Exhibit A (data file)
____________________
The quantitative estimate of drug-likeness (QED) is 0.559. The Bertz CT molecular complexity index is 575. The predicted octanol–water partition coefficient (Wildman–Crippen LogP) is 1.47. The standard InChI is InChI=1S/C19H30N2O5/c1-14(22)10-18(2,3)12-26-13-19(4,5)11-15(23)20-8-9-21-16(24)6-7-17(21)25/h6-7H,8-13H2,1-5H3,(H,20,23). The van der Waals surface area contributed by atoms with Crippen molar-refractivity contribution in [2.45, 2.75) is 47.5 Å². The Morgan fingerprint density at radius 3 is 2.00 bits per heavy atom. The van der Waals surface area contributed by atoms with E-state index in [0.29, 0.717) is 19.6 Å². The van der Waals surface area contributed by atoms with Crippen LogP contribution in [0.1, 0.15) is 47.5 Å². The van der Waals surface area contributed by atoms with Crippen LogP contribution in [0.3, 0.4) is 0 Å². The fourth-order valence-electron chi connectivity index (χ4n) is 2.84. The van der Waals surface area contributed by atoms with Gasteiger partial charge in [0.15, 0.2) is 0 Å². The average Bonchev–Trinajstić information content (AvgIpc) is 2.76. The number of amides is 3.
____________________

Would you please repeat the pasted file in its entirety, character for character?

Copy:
The quantitative estimate of drug-likeness (QED) is 0.559. The Bertz CT molecular complexity index is 575. The predicted octanol–water partition coefficient (Wildman–Crippen LogP) is 1.47. The standard InChI is InChI=1S/C19H30N2O5/c1-14(22)10-18(2,3)12-26-13-19(4,5)11-15(23)20-8-9-21-16(24)6-7-17(21)25/h6-7H,8-13H2,1-5H3,(H,20,23). The van der Waals surface area contributed by atoms with Crippen molar-refractivity contribution in [2.45, 2.75) is 47.5 Å². The Morgan fingerprint density at radius 3 is 2.00 bits per heavy atom. The van der Waals surface area contributed by atoms with E-state index in [0.29, 0.717) is 19.6 Å². The van der Waals surface area contributed by atoms with Crippen LogP contribution in [0.1, 0.15) is 47.5 Å². The van der Waals surface area contributed by atoms with Crippen LogP contribution in [0.3, 0.4) is 0 Å². The fourth-order valence-electron chi connectivity index (χ4n) is 2.84. The van der Waals surface area contributed by atoms with Gasteiger partial charge in [0.15, 0.2) is 0 Å². The average Bonchev–Trinajstić information content (AvgIpc) is 2.76. The number of amides is 3.